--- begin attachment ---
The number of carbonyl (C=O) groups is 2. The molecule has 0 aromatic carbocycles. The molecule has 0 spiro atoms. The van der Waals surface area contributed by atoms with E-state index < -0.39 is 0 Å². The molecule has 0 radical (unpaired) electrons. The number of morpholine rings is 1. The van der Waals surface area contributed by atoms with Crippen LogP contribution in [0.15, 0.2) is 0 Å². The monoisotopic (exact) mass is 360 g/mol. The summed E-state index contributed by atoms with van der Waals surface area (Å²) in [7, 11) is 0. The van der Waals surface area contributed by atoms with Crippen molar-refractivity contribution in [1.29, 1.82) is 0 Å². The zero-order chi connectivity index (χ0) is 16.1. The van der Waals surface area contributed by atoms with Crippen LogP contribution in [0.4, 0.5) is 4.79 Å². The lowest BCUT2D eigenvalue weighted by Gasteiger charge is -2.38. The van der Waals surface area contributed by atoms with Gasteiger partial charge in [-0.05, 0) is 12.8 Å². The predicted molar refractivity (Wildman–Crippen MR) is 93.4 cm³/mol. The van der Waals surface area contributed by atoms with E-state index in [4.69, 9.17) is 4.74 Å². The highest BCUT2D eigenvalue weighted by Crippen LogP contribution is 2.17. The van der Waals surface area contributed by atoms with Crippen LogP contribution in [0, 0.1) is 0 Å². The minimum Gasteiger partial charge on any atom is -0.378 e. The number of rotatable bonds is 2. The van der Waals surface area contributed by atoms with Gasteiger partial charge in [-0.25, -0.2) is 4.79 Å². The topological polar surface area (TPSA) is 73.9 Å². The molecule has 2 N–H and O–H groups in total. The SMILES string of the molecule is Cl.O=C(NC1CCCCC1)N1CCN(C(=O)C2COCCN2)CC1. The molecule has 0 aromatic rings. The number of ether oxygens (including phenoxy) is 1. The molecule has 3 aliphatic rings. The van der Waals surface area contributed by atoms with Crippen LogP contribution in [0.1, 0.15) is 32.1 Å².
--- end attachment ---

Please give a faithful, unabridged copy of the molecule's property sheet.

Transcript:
The number of carbonyl (C=O) groups is 2. The molecule has 0 aromatic carbocycles. The molecule has 0 spiro atoms. The van der Waals surface area contributed by atoms with E-state index < -0.39 is 0 Å². The molecule has 0 radical (unpaired) electrons. The number of morpholine rings is 1. The van der Waals surface area contributed by atoms with Crippen LogP contribution in [0.15, 0.2) is 0 Å². The monoisotopic (exact) mass is 360 g/mol. The summed E-state index contributed by atoms with van der Waals surface area (Å²) in [7, 11) is 0. The van der Waals surface area contributed by atoms with Crippen molar-refractivity contribution in [1.29, 1.82) is 0 Å². The zero-order chi connectivity index (χ0) is 16.1. The van der Waals surface area contributed by atoms with Crippen LogP contribution in [0.4, 0.5) is 4.79 Å². The lowest BCUT2D eigenvalue weighted by Gasteiger charge is -2.38. The van der Waals surface area contributed by atoms with Gasteiger partial charge in [-0.05, 0) is 12.8 Å². The predicted molar refractivity (Wildman–Crippen MR) is 93.4 cm³/mol. The van der Waals surface area contributed by atoms with E-state index in [4.69, 9.17) is 4.74 Å². The highest BCUT2D eigenvalue weighted by Crippen LogP contribution is 2.17. The van der Waals surface area contributed by atoms with Crippen LogP contribution in [0, 0.1) is 0 Å². The minimum Gasteiger partial charge on any atom is -0.378 e. The number of rotatable bonds is 2. The van der Waals surface area contributed by atoms with Gasteiger partial charge in [-0.25, -0.2) is 4.79 Å². The topological polar surface area (TPSA) is 73.9 Å². The molecule has 2 N–H and O–H groups in total. The SMILES string of the molecule is Cl.O=C(NC1CCCCC1)N1CCN(C(=O)C2COCCN2)CC1. The molecule has 0 aromatic rings. The number of ether oxygens (including phenoxy) is 1. The molecule has 3 aliphatic rings. The van der Waals surface area contributed by atoms with Crippen LogP contribution in [0.1, 0.15) is 32.1 Å².